Investigation of geochemical, biological and physical controls on the carbon storage capacity in Hong Kong coastal wetlands

  • Date

    August 28,2020

  • Time

    10:00 AM

  • Venue


  • Speaker

    Mrs. ALLAIS Laetitia (Supervisor: Dr. Benoit Thibodeau) Department of Earth Sciences, HKU

Wetlands are very important carbon storage ecosystems pertaining to high organic matter preservation. The storage of carbon is a balance between the carbon that is preserved and the one that is lost from the ecosystem by microbial degradation. Therefore, to generate new knowledge about carbon storage in Hong Kong we are investigating the impact of geochemical, biological and physical controls on the preservation and degradation of carbon. While microbes are known to play a crucial role in the interconnectivity between biogeochemical cycles, there is a lack of understanding of how microbial variation may influence carbon balance in soils of wetlands and how variation in the microbial community could affect the carbon sequestration capacity. Moreover, with global change affecting environmental parameters and anthropogenic activities increasing pollution in ecosystems, addressing how microorganisms may be impacted by those changes will help us apprehend how carbon sequestration in wetland might evolve in the long term. This project investigates the linkages between biogeochemical cycles, microbial communities, environment parameters and carbon sequestration in a key wetland ecosystem. Here, it focuses on mangrove ecosystems as they are one of the most efficient carbon sinks worldwide and are abundant in Hong Kong. In addition, mangroves of Hong Kong are also likely subject to pollution on the western side through water discharged by the Pearl River while less polluted water are found on the eastern side, bordered by the South China Sea. They are, therefore, of great potential to evaluate the impact that pollutants and climate change could have on the complex biogeochemical interactions involved in carbon sequestration in wetlands. Understanding the role and changes in the microbial influence in the carbon storage can prove extremely important for a better managing of wetland ecosystems in the future.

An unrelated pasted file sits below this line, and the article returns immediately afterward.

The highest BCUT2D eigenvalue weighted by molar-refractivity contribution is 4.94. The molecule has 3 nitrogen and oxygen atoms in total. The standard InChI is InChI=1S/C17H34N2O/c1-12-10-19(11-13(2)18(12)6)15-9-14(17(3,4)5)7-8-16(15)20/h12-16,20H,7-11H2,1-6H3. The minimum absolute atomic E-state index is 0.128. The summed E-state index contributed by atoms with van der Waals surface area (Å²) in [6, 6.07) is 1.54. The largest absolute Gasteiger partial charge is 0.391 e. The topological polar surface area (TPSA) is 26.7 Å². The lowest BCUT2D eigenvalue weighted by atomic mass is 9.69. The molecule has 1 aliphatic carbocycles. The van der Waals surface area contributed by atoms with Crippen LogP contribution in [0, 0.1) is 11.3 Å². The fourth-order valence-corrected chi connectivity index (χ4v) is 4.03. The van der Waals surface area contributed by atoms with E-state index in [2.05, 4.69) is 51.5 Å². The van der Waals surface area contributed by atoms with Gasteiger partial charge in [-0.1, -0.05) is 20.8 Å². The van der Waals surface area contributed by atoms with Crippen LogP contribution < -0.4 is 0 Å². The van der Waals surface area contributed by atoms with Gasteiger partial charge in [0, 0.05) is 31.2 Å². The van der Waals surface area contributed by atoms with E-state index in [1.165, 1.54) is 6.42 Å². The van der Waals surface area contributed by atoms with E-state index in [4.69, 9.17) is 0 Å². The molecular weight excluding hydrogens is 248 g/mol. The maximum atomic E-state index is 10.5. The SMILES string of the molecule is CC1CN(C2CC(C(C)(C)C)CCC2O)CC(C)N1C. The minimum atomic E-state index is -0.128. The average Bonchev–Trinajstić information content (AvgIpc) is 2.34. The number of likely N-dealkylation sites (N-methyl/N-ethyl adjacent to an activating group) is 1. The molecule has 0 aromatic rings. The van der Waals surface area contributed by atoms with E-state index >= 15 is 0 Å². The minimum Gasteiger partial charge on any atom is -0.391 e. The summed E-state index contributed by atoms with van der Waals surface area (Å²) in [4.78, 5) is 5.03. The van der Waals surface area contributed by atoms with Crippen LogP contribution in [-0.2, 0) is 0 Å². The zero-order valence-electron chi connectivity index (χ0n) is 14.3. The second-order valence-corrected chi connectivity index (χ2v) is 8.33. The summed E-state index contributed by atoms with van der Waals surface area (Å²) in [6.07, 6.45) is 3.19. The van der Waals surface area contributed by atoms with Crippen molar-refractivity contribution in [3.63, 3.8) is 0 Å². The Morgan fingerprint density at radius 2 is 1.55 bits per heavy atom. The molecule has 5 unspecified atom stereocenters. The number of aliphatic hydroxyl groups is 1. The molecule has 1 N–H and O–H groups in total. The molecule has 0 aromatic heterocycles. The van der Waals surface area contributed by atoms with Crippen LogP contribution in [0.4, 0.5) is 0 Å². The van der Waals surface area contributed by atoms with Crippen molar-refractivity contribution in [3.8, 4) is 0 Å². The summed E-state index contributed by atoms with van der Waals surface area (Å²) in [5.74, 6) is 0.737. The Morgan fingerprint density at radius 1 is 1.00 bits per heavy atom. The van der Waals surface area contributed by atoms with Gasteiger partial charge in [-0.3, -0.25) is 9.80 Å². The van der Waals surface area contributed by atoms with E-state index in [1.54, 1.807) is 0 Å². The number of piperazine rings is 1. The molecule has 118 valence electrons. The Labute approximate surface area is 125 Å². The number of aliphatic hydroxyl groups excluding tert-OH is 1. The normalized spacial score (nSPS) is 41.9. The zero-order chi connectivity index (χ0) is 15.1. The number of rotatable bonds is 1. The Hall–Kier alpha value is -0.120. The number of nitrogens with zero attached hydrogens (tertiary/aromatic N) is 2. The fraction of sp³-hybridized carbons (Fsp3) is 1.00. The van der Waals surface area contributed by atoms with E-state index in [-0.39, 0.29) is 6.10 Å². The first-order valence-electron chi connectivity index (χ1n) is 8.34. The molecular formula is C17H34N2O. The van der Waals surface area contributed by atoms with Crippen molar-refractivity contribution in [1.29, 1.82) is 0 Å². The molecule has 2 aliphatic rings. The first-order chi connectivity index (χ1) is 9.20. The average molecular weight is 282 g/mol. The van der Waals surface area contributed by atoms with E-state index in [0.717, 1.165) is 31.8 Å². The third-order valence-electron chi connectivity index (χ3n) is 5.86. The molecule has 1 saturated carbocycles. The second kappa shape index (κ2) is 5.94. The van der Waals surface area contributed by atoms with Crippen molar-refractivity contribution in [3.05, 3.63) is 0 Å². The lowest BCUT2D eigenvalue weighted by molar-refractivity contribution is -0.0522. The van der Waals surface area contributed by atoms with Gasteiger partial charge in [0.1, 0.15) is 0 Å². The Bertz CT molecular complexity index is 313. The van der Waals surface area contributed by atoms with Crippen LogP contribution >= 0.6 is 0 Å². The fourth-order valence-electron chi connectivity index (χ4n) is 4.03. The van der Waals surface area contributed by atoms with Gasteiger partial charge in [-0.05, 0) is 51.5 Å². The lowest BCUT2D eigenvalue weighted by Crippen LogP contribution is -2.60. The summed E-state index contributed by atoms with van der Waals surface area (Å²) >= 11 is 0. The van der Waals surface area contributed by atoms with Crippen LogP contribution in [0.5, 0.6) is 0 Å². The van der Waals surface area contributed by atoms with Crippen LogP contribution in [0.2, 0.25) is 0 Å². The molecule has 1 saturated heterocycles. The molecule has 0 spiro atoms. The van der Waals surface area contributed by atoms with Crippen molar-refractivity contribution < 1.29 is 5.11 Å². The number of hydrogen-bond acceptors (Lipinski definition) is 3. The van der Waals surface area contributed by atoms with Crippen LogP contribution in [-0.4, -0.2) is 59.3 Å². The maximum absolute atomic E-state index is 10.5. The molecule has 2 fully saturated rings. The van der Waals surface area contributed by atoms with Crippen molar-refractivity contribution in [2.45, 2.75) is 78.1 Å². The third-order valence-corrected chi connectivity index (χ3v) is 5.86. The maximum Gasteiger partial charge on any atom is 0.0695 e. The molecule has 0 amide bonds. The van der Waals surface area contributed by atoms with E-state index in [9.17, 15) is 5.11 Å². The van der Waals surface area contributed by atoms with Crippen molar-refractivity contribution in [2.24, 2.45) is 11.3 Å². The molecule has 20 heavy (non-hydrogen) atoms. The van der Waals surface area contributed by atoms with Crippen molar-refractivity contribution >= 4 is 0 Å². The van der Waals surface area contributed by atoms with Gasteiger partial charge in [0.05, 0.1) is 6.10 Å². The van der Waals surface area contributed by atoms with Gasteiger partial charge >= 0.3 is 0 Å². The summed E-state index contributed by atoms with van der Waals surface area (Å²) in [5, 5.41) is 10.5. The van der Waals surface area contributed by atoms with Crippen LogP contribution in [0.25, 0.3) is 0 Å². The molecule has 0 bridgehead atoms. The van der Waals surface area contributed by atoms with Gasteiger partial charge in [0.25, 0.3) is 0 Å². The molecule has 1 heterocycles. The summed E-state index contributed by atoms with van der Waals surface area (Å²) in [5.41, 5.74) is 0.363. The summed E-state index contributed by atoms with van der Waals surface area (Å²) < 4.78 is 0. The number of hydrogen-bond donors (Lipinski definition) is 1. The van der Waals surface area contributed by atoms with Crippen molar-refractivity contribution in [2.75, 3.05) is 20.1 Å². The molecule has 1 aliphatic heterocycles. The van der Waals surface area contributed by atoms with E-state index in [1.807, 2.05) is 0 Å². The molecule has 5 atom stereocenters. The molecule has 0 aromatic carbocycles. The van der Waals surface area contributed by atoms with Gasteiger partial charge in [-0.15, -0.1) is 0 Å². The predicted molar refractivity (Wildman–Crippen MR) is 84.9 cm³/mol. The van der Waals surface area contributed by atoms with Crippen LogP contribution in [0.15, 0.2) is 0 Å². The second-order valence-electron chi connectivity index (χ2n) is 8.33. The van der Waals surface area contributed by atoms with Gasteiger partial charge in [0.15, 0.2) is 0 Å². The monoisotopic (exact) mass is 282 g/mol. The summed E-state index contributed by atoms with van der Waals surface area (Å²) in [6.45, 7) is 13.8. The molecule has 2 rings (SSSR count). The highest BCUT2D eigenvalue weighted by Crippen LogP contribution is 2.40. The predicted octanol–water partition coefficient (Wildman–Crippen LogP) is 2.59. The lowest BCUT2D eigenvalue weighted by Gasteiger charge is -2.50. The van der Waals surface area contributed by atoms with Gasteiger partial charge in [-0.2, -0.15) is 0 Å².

(Meeting ID: 984 1588 6760)

Please contact Mrs ALLAIS Laetitia Julie Marie, for Zoom password